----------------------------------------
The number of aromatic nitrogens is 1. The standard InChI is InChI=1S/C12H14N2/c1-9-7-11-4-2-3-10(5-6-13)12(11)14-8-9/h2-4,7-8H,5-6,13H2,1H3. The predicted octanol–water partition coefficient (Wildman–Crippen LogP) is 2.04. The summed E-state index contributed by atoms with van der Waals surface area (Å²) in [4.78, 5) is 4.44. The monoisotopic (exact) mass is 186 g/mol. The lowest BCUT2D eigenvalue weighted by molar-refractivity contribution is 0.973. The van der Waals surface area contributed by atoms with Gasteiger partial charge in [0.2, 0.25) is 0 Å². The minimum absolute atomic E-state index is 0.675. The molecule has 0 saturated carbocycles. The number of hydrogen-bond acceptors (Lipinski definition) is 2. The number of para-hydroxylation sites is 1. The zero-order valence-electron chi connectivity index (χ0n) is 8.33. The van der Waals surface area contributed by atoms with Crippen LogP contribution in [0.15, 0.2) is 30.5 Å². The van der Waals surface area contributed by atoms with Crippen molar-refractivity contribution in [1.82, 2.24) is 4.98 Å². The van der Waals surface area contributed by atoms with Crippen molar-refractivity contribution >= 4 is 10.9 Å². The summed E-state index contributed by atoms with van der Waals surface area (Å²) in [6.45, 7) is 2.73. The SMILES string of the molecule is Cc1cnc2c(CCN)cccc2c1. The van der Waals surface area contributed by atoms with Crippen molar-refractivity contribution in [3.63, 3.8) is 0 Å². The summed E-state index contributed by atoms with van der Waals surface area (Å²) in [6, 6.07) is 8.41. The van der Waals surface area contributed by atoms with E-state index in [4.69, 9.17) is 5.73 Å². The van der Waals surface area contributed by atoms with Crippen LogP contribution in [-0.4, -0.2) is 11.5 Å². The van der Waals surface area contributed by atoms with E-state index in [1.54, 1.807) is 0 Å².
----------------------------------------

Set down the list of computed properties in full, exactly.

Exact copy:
The number of aromatic nitrogens is 1. The standard InChI is InChI=1S/C12H14N2/c1-9-7-11-4-2-3-10(5-6-13)12(11)14-8-9/h2-4,7-8H,5-6,13H2,1H3. The predicted octanol–water partition coefficient (Wildman–Crippen LogP) is 2.04. The summed E-state index contributed by atoms with van der Waals surface area (Å²) in [4.78, 5) is 4.44. The monoisotopic (exact) mass is 186 g/mol. The lowest BCUT2D eigenvalue weighted by molar-refractivity contribution is 0.973. The van der Waals surface area contributed by atoms with Gasteiger partial charge in [0.2, 0.25) is 0 Å². The minimum absolute atomic E-state index is 0.675. The molecule has 0 saturated carbocycles. The number of hydrogen-bond acceptors (Lipinski definition) is 2. The number of para-hydroxylation sites is 1. The zero-order valence-electron chi connectivity index (χ0n) is 8.33. The van der Waals surface area contributed by atoms with Crippen LogP contribution in [0.15, 0.2) is 30.5 Å². The van der Waals surface area contributed by atoms with Crippen molar-refractivity contribution in [1.82, 2.24) is 4.98 Å². The van der Waals surface area contributed by atoms with Crippen molar-refractivity contribution >= 4 is 10.9 Å². The summed E-state index contributed by atoms with van der Waals surface area (Å²) in [6.45, 7) is 2.73. The SMILES string of the molecule is Cc1cnc2c(CCN)cccc2c1. The van der Waals surface area contributed by atoms with Crippen molar-refractivity contribution in [3.63, 3.8) is 0 Å². The summed E-state index contributed by atoms with van der Waals surface area (Å²) in [6, 6.07) is 8.41. The van der Waals surface area contributed by atoms with E-state index in [4.69, 9.17) is 5.73 Å². The van der Waals surface area contributed by atoms with Crippen LogP contribution in [-0.4, -0.2) is 11.5 Å². The van der Waals surface area contributed by atoms with E-state index in [1.54, 1.807) is 0 Å².